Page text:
April 2016 - Welcome
Our Total Collection
Coins by Grade
Coins by VAM
There is always something going on in our world of the 1881-O and this month will be no exception. Our on-line inventory is at 440 coins, and in April we hope to increase that by another 20+ when our latest images arrive from VSS.
We have another 20 raw coins at PCGS for grading and expect those back in the third week of April. All of these should be graded AU or higher except for one coin that hopefully hit a lower grade gap for the grading side of the web site.
We also have a few coins scheduled to be analyzed by LVA and we will probably combine them with any coins needing analysis from VSS this month.
When the PCGS coins come back we have a group of 20 coins to go in as a crossover submission. There are some lower grade coins in that group and it should be interesting to see how many cross.
The 1881-O Market
We have seen very little change in the market over the past month, and doubt we will see much, even in the highest grades. The stabilization of the price of silver has frozen the lowest grades, and the higher grades do not respond to the bullion markets.
The auction sites we follow have not changed much on price other than the one MS66 we noted last month. We did make an inquiry on that coin, but without success.
Mentoring and Young VAMers
This month we have added a small section on encouraging the hobby of VAMing with young collectors. We tend to think of the complexities of VAMing and less of how you can get youngsters involved.
Our belief is that younger collectors can get involved with VAMing with a little help and our hobby can take on a longer term view with a constant stream of new people to the hobby.
This will not be a view shared by all, but getting your children and grandchildren away from their smart phones for a while and teaching them the critical thinking that comes with this hobby will pay dividends for us all.
We recently started a conversation on polishing variations in the wings on different dies. We finally had a chance to take a look at this issue and have posted the results in the Similitudes link in the a4bove menu.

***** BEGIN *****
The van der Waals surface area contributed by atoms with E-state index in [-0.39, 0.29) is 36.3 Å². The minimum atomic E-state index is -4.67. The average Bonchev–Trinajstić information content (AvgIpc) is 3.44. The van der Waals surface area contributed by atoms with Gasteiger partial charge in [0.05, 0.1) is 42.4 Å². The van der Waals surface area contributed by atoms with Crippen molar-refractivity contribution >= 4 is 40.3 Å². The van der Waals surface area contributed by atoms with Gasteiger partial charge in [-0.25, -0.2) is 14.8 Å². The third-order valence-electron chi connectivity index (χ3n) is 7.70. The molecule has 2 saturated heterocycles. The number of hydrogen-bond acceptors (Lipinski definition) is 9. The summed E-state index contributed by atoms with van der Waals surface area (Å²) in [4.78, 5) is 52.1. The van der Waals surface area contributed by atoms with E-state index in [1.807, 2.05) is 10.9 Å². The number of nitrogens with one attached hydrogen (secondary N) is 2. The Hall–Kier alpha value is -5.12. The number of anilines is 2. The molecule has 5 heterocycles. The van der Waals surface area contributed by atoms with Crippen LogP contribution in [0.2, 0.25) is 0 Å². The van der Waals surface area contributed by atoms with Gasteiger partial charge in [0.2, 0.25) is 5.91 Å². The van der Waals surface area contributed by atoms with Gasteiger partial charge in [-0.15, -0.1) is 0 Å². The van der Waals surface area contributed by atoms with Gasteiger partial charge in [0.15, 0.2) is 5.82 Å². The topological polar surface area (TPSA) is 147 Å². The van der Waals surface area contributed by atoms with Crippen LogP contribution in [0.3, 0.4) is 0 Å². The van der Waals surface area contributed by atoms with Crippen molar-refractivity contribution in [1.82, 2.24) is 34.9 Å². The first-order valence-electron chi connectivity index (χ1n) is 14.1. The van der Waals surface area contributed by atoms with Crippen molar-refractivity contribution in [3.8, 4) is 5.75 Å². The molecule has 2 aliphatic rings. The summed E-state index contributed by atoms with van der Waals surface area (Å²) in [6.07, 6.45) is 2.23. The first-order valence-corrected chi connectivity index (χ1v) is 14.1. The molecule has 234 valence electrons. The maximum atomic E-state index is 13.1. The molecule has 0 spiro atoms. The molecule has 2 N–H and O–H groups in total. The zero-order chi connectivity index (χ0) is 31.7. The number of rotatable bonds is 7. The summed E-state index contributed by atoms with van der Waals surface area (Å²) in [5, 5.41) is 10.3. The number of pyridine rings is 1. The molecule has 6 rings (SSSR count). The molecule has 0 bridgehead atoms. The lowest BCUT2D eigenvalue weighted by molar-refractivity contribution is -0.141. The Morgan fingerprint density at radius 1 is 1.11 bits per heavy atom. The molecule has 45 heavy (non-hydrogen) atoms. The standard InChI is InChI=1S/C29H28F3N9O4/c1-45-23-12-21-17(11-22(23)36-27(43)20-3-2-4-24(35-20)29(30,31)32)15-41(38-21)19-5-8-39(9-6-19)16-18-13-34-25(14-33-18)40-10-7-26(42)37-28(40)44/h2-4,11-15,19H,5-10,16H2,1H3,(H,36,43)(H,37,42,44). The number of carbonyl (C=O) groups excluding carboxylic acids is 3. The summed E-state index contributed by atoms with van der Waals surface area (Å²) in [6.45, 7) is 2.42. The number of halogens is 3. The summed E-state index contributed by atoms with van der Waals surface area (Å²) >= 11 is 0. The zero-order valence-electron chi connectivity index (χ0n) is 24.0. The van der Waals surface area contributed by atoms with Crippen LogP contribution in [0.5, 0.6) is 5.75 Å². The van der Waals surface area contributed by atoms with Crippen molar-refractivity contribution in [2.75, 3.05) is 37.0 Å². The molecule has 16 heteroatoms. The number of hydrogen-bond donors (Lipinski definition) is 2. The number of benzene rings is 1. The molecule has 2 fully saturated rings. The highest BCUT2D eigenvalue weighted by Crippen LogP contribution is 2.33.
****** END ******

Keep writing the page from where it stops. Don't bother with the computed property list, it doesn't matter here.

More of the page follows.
This is one of those issues that we almost wish had never been raised, because with the exception of the true overpolished wings there is a lot of subjective opinion in the results.
When does a wing have just enough polishing to have the detail "softened"? When does the softening become true overpolishing? Does strike hurt the analysis?
At the end of the day we were able to at least take a stab at the issue. Short of the true overpolished varieties the rest is subject to some conjecture and should be dealt not with skepticism but with the knowledge that this is a highly subjective analysis.
We also acquired a number of coins this month that we believe to all be VAM 5, and they will need to go in a lot of directions before winding up at VSS. Some are raw coins for the PCGS grading route, some are crossovers for PCGS, and a few are ready to go to VSS.
We are looking for raw, clashed examples right now to close our gap on missing VAMs from the collection. For some strange reason clashed coins seem to run in waves where there are none, and then there are a lot. Right now there are many of them out there and we are grabbing them while we can.
A Really Messed Up Coin
Somehow we opened a can of worms on VAMworld in discussing this coin that we found on eBay.
The coin had something on it that looks like caramel candy, but could have be anything from glue, to grease, to who knows what. We were only interested because the coin has the look of a VAM 5, but we needed to get it in hand to be sure.
When the coin arrived it appeared to be a VAM 37A and not a VAM 5. The goop was obscuring a portion of the curls we look to for the identification of the VAM 5. But we only have one VAM 37A and this will be a welcomed addition if it can be restored.
Then there will be the fun of trying to get all the goop off of the coin. Our first attempt was to give it a bath in distilled water just too see if the substance was adhering to the surface lightly. That produced nothing, so we then tried a quick bath in acetone, but this also produced nothing. So then it was on to a little secret sauce which started to produce the results we were seeking.
This image was flattened by our scanner, so it does not show the reflectivity. But the yellow substance is almost gone, whatever it is. This is a dramatic shift from the original state of the coin with the goop only adhering to a few of the deepest recesses. We have been surprised to learn that the goop actually protected the surface of the coin and where it was is actually in better shape than the other areas.
The above image shows try three and all the goop is gone except for some very small amounts in the denticles which we will need to analyze. These images came from our cell phone and the flash makes them a little flat, which is not accurate. They retain a lot of reflectivity for an AU coin.
We continue to work on it and since this is a low value coin there is little risk. We may eventually send it in for a "restoration" by one of the grading services if we cannot restore it on our own.